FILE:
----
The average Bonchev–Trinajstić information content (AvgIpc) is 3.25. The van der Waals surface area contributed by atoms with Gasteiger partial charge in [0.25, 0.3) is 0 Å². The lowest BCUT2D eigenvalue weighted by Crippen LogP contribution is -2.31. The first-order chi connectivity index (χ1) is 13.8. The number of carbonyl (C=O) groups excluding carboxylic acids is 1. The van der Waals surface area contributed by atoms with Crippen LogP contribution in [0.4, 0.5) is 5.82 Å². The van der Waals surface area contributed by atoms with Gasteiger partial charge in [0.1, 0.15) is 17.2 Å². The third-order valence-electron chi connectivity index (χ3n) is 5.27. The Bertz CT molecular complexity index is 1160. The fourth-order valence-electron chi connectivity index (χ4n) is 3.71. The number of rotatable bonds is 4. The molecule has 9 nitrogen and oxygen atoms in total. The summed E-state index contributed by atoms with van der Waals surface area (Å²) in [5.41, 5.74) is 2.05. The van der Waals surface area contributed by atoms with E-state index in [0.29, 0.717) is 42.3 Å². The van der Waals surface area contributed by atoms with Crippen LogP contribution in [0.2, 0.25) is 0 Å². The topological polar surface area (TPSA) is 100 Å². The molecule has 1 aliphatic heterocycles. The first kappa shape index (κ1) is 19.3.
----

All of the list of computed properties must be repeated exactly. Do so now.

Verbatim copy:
The average Bonchev–Trinajstić information content (AvgIpc) is 3.25. The van der Waals surface area contributed by atoms with Gasteiger partial charge in [0.25, 0.3) is 0 Å². The lowest BCUT2D eigenvalue weighted by Crippen LogP contribution is -2.31. The first-order chi connectivity index (χ1) is 13.8. The number of carbonyl (C=O) groups excluding carboxylic acids is 1. The van der Waals surface area contributed by atoms with Crippen LogP contribution in [0.4, 0.5) is 5.82 Å². The van der Waals surface area contributed by atoms with Gasteiger partial charge in [0.1, 0.15) is 17.2 Å². The third-order valence-electron chi connectivity index (χ3n) is 5.27. The Bertz CT molecular complexity index is 1160. The fourth-order valence-electron chi connectivity index (χ4n) is 3.71. The number of rotatable bonds is 4. The molecule has 9 nitrogen and oxygen atoms in total. The summed E-state index contributed by atoms with van der Waals surface area (Å²) in [5.41, 5.74) is 2.05. The van der Waals surface area contributed by atoms with E-state index in [0.29, 0.717) is 42.3 Å². The van der Waals surface area contributed by atoms with Crippen LogP contribution in [0.2, 0.25) is 0 Å². The topological polar surface area (TPSA) is 100 Å². The molecule has 1 aliphatic heterocycles. The first kappa shape index (κ1) is 19.3.